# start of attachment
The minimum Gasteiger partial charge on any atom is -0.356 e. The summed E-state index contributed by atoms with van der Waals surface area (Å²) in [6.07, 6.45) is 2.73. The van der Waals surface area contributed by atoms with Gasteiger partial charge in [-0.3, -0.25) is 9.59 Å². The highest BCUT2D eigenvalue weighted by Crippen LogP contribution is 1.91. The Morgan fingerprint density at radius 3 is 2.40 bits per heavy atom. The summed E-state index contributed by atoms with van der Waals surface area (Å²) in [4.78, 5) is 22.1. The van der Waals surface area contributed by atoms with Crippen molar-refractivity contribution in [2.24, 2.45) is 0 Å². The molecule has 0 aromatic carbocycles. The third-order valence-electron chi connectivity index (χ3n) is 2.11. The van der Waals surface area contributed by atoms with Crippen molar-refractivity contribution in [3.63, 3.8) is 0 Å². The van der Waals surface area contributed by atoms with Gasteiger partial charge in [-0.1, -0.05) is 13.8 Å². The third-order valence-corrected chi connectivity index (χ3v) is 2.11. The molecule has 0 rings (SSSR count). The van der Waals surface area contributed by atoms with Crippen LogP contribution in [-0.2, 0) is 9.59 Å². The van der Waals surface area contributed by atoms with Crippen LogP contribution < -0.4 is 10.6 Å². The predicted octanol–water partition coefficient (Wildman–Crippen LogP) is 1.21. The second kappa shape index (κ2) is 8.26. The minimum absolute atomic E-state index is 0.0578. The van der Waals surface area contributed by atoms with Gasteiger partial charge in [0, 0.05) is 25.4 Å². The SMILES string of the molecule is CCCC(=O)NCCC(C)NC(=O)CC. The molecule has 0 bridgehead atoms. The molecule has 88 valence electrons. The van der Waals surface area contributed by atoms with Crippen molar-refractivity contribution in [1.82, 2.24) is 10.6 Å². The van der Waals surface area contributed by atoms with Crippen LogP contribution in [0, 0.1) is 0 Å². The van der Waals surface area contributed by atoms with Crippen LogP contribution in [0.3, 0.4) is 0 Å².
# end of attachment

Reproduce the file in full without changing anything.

The minimum Gasteiger partial charge on any atom is -0.356 e. The summed E-state index contributed by atoms with van der Waals surface area (Å²) in [6.07, 6.45) is 2.73. The van der Waals surface area contributed by atoms with Gasteiger partial charge in [-0.3, -0.25) is 9.59 Å². The highest BCUT2D eigenvalue weighted by Crippen LogP contribution is 1.91. The Morgan fingerprint density at radius 3 is 2.40 bits per heavy atom. The summed E-state index contributed by atoms with van der Waals surface area (Å²) in [4.78, 5) is 22.1. The van der Waals surface area contributed by atoms with Crippen molar-refractivity contribution in [2.24, 2.45) is 0 Å². The molecule has 0 aromatic carbocycles. The third-order valence-electron chi connectivity index (χ3n) is 2.11. The van der Waals surface area contributed by atoms with Crippen molar-refractivity contribution in [3.63, 3.8) is 0 Å². The van der Waals surface area contributed by atoms with Gasteiger partial charge in [-0.1, -0.05) is 13.8 Å². The third-order valence-corrected chi connectivity index (χ3v) is 2.11. The molecule has 0 rings (SSSR count). The van der Waals surface area contributed by atoms with Crippen LogP contribution in [-0.2, 0) is 9.59 Å². The van der Waals surface area contributed by atoms with Crippen LogP contribution < -0.4 is 10.6 Å². The predicted octanol–water partition coefficient (Wildman–Crippen LogP) is 1.21. The second kappa shape index (κ2) is 8.26. The minimum absolute atomic E-state index is 0.0578. The van der Waals surface area contributed by atoms with Gasteiger partial charge in [0, 0.05) is 25.4 Å². The SMILES string of the molecule is CCCC(=O)NCCC(C)NC(=O)CC. The molecule has 0 bridgehead atoms. The molecule has 88 valence electrons. The van der Waals surface area contributed by atoms with Crippen molar-refractivity contribution in [1.82, 2.24) is 10.6 Å². The van der Waals surface area contributed by atoms with Crippen LogP contribution in [0, 0.1) is 0 Å². The van der Waals surface area contributed by atoms with Crippen LogP contribution in [0.3, 0.4) is 0 Å².